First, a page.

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  • export-financingExport finance is known to have helped so many companies who only then dreamed to expand and bring their brands to the international scene. If you’re planning to tap export financing to make your expansion dreams come true, here’s a little rundown on what you have to get ready for. Like any other financing option, providers will demand a number of prerequisites. Check out the list of requirements that most providers will have you prepare for.

    1. Books and Financial Documents

    Because receivables are involved, specifically export sales invoices, providers will want to take a look at the company’s books. They may want a rundown on credit sales procedures and terms to ensure that the business practices strong, efficient and reliable controls. At some point, certain providers may also want to see the financial standing of the business through its reports and statements.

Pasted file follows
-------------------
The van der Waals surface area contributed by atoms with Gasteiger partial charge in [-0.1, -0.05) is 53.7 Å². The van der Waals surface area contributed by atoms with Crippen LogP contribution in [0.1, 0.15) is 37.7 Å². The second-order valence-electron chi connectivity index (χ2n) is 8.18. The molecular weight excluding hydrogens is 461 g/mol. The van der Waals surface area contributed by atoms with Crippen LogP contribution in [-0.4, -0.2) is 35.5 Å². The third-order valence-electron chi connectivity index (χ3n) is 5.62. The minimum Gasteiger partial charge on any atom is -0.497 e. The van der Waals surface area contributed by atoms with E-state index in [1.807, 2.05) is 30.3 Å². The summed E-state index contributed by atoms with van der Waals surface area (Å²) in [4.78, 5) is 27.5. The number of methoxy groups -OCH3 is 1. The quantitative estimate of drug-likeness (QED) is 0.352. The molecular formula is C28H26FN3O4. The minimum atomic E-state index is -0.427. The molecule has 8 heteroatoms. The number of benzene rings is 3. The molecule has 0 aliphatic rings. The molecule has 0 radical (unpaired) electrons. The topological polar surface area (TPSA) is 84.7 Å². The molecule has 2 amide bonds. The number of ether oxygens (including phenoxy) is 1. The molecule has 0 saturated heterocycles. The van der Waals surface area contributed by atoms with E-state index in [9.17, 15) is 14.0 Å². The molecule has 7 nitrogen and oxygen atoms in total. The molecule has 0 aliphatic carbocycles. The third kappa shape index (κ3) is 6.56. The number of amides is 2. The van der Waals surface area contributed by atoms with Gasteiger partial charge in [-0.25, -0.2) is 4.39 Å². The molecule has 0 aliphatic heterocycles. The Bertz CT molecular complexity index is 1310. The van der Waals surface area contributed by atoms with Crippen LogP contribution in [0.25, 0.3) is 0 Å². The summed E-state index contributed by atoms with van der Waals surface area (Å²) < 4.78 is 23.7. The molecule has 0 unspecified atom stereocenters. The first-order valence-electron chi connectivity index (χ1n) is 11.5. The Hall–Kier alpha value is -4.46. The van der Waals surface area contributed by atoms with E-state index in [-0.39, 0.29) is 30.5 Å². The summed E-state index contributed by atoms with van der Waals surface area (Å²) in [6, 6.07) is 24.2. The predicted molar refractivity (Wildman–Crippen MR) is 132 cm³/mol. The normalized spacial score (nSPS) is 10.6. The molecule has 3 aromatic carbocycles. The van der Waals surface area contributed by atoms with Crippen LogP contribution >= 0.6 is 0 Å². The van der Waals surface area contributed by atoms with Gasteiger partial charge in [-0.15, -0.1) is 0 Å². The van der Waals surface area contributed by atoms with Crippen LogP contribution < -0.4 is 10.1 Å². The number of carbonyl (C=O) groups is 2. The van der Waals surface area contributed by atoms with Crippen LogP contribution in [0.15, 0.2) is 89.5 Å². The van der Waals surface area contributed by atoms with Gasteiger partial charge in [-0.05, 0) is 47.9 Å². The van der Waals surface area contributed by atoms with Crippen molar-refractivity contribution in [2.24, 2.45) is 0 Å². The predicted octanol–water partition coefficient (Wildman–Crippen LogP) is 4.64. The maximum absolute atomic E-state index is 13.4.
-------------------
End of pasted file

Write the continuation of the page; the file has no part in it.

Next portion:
1. Goods and Services

    Exporting sounds exciting but it’s not all bread and butter. There are challenges and one of that would be making the actual sale. Will your offerings be marketable enough to garner profits? Will an importer be interested? Moreover, can you really render the goods and/or services that you promise you would? Because export finance involves providing an advance to the sales invoices, providers will first want to know if you can deliver. Because if you can’t, why would the importer pay?

    1. Customer Creditworthiness

    It is important that your client actually pays or has a good credit history. Do they take too long to pay or don’t they pay at all? Unlike traditional loans where the financial institution will look into your credit score, financial standing and require collateral, this medium will necessitate that customers possess a good credit score.

    1. Customer Financial Standing

    Can they really pay their dues or will they ultimately lead to bad debts? Providers will want to know. After all, they’re the ones collecting from them and buying the rights thereto. It would be a huge loss on their part so it’s no surprise if they will demand for a background check on the customer to whom the invoice is attached to.

    1. Export Receivables

    Of course, export finance will not be possible if there are no international or foreign credit sales to begin with. These receivables will have to be validated and double checked to ensure that they are indeed binding, particularly on the owing client’s part.